Ecodesign: guidelines and implications for industry

Current Ecodesign guidelines

Ecodesign, in short, is the development of an environmentally friendly product, which must consume less energy, emit fewer pollutants and be suitable for recycling. According to 2018 data from the European Parliament, only a few percent of rare metals in cell phones are recycled and about 80 percent of environmental pollution is the result of decisions made during the product design phase. Ecodesign makes it possible to reduce that burdensome environmental impact of products from the design to the development phase. All the links in the product life cycle are considered: from the extraction of raw materials to the disposal phase. Environmental considerations include material use, water use, pollutant emissions, waste problems, repairability and recyclability.
The European Commission has prepared specific directives (Directive 2009/125/EC revising Directive 2005/32/EC) for different categories of energy-using products, which are widely sold and have a significant impact on the environment:

  • Consumer electronics
  • Household appliances
  • Industrial products
  • Air treatment
  • Professional devices
  • Illumination
  • Other Products

Manufacturers of the above products are required by these guidelines to reduce energy consumption and negative environmental impacts as early as their design phase. In addition, there is a new energy label focused on these guidelines. It can be seen in Figure 1. It shows that in addition to the energy efficiency class, energy consumption in kWh/100 operating cycles, appliance capacity, water consumption and noise level are also expressed.

Figure 1: The new energy label for energy-consuming products.

Products that meet Ecodesign requirements may use a CE mark. Only with this marking may the product be sold in Europe. Proof of compliance with the Ecodesign requirements can be through the demonstration of an EC declaration of conformity.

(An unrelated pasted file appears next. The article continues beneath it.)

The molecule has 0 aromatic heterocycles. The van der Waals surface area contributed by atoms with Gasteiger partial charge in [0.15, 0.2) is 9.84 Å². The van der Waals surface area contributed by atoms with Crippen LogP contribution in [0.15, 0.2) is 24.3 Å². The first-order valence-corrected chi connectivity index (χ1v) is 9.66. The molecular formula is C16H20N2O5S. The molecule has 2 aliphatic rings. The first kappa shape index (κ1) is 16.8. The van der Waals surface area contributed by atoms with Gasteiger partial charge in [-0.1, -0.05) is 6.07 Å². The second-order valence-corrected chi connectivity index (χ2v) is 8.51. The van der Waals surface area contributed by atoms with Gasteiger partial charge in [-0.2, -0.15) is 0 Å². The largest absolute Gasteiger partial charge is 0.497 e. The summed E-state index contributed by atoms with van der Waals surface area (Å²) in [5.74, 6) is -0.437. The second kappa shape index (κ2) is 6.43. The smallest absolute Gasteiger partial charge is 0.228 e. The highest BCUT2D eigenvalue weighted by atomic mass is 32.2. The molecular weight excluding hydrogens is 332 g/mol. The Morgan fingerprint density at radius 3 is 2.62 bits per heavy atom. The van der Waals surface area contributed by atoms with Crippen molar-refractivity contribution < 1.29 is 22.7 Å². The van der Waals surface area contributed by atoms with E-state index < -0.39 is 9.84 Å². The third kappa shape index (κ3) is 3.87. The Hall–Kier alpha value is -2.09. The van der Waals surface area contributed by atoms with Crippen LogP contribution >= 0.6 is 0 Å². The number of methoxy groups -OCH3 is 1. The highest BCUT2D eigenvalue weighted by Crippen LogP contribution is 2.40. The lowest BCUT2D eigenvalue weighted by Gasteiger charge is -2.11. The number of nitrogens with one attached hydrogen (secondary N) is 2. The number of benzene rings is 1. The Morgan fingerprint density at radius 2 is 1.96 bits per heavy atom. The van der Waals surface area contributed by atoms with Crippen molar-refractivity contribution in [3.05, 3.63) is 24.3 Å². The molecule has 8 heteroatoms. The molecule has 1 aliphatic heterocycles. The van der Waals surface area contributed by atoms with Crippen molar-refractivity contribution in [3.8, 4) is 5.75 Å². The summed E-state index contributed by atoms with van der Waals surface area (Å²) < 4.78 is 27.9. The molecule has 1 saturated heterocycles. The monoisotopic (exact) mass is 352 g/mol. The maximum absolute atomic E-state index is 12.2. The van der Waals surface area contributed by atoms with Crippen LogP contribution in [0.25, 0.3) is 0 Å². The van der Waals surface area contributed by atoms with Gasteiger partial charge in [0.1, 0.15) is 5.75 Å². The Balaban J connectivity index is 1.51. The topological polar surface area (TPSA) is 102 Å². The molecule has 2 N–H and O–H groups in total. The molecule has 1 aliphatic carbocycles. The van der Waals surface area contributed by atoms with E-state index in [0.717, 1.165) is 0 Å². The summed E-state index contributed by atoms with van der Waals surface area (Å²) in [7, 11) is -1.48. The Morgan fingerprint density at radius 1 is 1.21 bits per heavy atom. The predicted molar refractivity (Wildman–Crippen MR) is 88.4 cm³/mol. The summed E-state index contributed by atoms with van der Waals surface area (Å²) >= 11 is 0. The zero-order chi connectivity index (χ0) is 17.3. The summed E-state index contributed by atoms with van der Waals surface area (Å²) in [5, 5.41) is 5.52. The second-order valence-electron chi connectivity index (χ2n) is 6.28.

According to the Directive 2005/32/EC (Article 5 point 3), this declaration consists of the following elements:

  • Name and address of the manufacturer or his authorized representative.
  • A sufficiently precise description of the model to identify it unambiguously.
  • Where appropriate, the references of the harmonized standards applied.
  • Where appropriate, the other technical standards and specifications used.
  • Where appropriate, the reference of other Community legislation providing for the affixing of the CE marking that is applied.
  • Identity and signature of the person authorized to bind the manufacturer or his authorized representative.

For manufacturers of energy-using products, it is very useful to familiarize themselves with the new Directive 2009/125/EC and, if necessary, to review production processes in order to adapt to the new standards in force.

New Ecodesign guidelines on circularity

In March 2022, the European Commission announced new proposals to further develop the circular economy action plan, part of the European Green Deal. The proposals cover topics such as the overconsumption of clothing, furniture and electronics. As part of the plan, Ecodesign requirements are also being changed.

The proposed Ecodesign for Sustainable Products Regulation (ESPR) is the cornerstone of the European Commission’s approach to more environmentally friendly and circular products. The ESPR sets out Ecodesign requirements for specific product categories to significantly improve their circularity, energy performance and other sustainability aspects. It builds on the successful Ecodesign Directive on energy-related products and will allow minimum Ecodesign and information requirements to be set for almost all categories of physical goods placed on the EU market.

Figure 2: Overview of the initiatives of the Circular Economy package.

The new Ecodesign requirements will be tailored to the specific characteristics of the product groups concerned. Their definition and development will take into account the potential for improvement with regard to resources and energy efficiency, as well as the product’s lifetime, value and the reduction of negative impact on the climate and environment. The new requirements will cover:

  • durability, reliability, reusability, upgradability, repairability, ease of maintenance and refurbishment of the product;
  • restrictions on the presence of substances that impede the circularity of products and materials;
  • energy use or energy efficiency of products;
  • resource use or resource efficiency of products;
  • minimum recycled content of products;
  • ease of disassembly, remanufacturing and recycling of products and materials;
  • the environmental impact of products during their life cycle, including their carbon and environmental footprints;
  • prevention and reduction of waste, including packaging waste.

Do you also do circular business in accordance with the new legislation? Check out for a good guide. For training on circular product design, please visit